At this Passover celebration we were at Pitisti, a city of some 15,000 people. The feast lasted for three days. Religious services were held in the morning, and for the rest of the day the people enjoyed themselves the best they knew how.  On a hill at the edge of the city there was a large gathering, the most grotesque I ever saw. There had been erected some eight or ten swings of a very peculiar kind. They were made after this fashion: In the ground, some twelve feet apart, were set two crotched posts, twelve feet in height.  A large stick, rounded so that it would turn easily, was placed in these crotches. Four mortises were made in it at each end, and arms, perhaps eight feet long, were put through. At the end of these arms a cross-piece was fastened, and hanging down below these cross-pieces were two rude chairs, eight in all, for persons to sit in. By means of large handles placed at the end of the large central axle which lay in the crotches, men turned the whole thing over like a huge wheel. The chairs were swung so that they would hang down perpendicularly all the while. Men were rolling these huge wheels over, while their living freight of eight persons were sometimes sixteen feet high in the air, and then down almost to the ground.

The sight of ten of these huge wheels all turning over at once, with their curiously dressed occupants, was indescribably ludicrous to me.  They had some tents pitched, and persons in hideous masks made sport for the crowd. They had rude bagpipes and drums for music. Eatables and drinkables, candy, cakes, etc., were plentiful.

Remember that these were special religious holidays, lasting for three days. This will perhaps give you a good idea of the religious habits of the people. Formalism and pleasure-seeking together make up the religion of large portions of Europe. On these feast days and holidays, the business houses are usually closed, and the people cease their labor, and have what they call a goodtime.

One strange costume I had almost forgotten to mention. It consisted of a sheepskin cap with the wool on the outside, and a sheepskin coat with the wool on the inside. It was rather a greasy-looking dress.

Many countenances that we saw were 'anything but beautiful and refined.'  But lest my readers should get a wrong impression, I must not forget to say that there were many intelligent and interesting people in Roumania, who would not do discredit to any country. Many of them can speak French, and they compose the better class.  The valley of the Danube is a fine country, containing excellent soil. The birds are protected, so that they have become very tame. The people build their chimneys with a flat space on top for the storks to build their nests on. The storks return year after year, and rear their young in the same place. This is as it should be. Man, the strongest and wisest of God's creatures, should care for and protect the defenseless, instead of shooting for sport any of God's created things.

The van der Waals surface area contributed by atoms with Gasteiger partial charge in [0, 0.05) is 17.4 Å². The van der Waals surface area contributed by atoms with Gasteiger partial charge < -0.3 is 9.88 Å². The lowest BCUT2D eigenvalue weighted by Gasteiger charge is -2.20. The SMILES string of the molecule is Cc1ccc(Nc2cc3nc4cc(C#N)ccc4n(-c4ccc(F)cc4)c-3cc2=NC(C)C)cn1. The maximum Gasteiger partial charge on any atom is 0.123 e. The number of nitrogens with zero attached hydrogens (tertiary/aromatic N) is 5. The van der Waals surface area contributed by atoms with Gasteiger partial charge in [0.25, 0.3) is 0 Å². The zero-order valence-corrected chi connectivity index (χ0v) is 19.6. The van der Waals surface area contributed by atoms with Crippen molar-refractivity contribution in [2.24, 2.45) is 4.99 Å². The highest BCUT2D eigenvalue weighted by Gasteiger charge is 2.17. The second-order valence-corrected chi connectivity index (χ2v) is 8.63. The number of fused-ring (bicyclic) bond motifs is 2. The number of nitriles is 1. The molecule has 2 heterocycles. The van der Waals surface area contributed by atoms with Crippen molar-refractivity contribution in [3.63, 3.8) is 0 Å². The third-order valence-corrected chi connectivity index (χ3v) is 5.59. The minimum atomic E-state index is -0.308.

While we were up in a dizzy tower, we could see the storks and their nests in all directions. Some storks were flying about, and they looked as if they would surely fall, and be dashed in pieces.  But they sailed around us as unconcernedly as though they were walking on the ground.  But we must not forget to say a little concerning the famous Strassburg clock, though it has been described so many times that it hardly seems worth-while to speak of it. The clock stands in the lower story of the Stirassburg cathedral. We had the privilege of being present at noon, the most interesting time for observing the workings of the clock. We found perhaps two hundred persons there, waiting, like ourselves, to hear the clock strike. A fine-looking gentleman, dressed up in official style, sought us out, and asking if we were strangers, took us to a favorable place, and explained to us the wonders of the clock. We were, of course, much pleased with his civility and condescension; but we lost a little of our appreciation of his courtesy when we found out soon after that a franc was expected of every such one.

The clock gives the seconds, minutes, hours, changes of the moon, all the principal feast days of the calendar, the changes of the seasons, and the positions of the planets for an almost unlimited number of years. It is so constructed as to regulate itself for a long period.  In the face of the clock are three little galleries, one above another. Below the lowest one, the symbolic deity of each day steps out of a niche, -Apollo on Sunday, Diana on Monday, etc. In the first gallery, an angel strikes the quarters on a bell, while a genius at his side reverses his sand-glass every hour. Higher up, grouped around a skeleton which strikes the hours, are four figures,-childhood, youth, manhood, and old age. These successively strike the quarters on a little bell.